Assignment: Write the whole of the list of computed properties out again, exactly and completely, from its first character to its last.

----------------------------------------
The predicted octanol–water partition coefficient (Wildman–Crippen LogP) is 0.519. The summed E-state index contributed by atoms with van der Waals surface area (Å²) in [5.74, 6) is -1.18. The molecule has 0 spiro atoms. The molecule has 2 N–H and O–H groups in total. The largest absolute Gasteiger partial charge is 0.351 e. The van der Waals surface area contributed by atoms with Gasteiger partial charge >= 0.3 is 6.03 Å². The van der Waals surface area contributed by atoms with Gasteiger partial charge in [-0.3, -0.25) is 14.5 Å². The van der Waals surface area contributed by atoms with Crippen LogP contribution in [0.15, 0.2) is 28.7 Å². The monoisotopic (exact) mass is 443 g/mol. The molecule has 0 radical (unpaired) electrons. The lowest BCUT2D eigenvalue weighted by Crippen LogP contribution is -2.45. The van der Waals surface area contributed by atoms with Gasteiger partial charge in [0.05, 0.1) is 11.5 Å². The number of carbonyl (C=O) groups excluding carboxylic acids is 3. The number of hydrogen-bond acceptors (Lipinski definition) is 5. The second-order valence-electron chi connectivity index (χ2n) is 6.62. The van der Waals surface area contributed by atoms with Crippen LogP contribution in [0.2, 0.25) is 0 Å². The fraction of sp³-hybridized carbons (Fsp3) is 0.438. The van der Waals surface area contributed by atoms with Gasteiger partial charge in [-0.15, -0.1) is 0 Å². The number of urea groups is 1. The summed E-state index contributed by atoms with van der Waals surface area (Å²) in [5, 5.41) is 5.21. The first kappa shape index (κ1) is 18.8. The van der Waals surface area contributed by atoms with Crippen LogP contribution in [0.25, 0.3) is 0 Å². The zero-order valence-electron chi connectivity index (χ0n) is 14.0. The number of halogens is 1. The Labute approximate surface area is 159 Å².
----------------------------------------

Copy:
The predicted octanol–water partition coefficient (Wildman–Crippen LogP) is 0.519. The summed E-state index contributed by atoms with van der Waals surface area (Å²) in [5.74, 6) is -1.18. The molecule has 0 spiro atoms. The molecule has 2 N–H and O–H groups in total. The largest absolute Gasteiger partial charge is 0.351 e. The van der Waals surface area contributed by atoms with Gasteiger partial charge >= 0.3 is 6.03 Å². The van der Waals surface area contributed by atoms with Gasteiger partial charge in [-0.3, -0.25) is 14.5 Å². The van der Waals surface area contributed by atoms with Crippen LogP contribution in [0.15, 0.2) is 28.7 Å². The monoisotopic (exact) mass is 443 g/mol. The molecule has 0 radical (unpaired) electrons. The lowest BCUT2D eigenvalue weighted by Crippen LogP contribution is -2.45. The van der Waals surface area contributed by atoms with Gasteiger partial charge in [0.05, 0.1) is 11.5 Å². The number of carbonyl (C=O) groups excluding carboxylic acids is 3. The number of hydrogen-bond acceptors (Lipinski definition) is 5. The second-order valence-electron chi connectivity index (χ2n) is 6.62. The van der Waals surface area contributed by atoms with Crippen LogP contribution in [0.2, 0.25) is 0 Å². The fraction of sp³-hybridized carbons (Fsp3) is 0.438. The van der Waals surface area contributed by atoms with Gasteiger partial charge in [-0.15, -0.1) is 0 Å². The number of urea groups is 1. The summed E-state index contributed by atoms with van der Waals surface area (Å²) in [5, 5.41) is 5.21. The first kappa shape index (κ1) is 18.8. The van der Waals surface area contributed by atoms with Crippen LogP contribution in [0.25, 0.3) is 0 Å². The zero-order valence-electron chi connectivity index (χ0n) is 14.0. The number of halogens is 1. The Labute approximate surface area is 159 Å².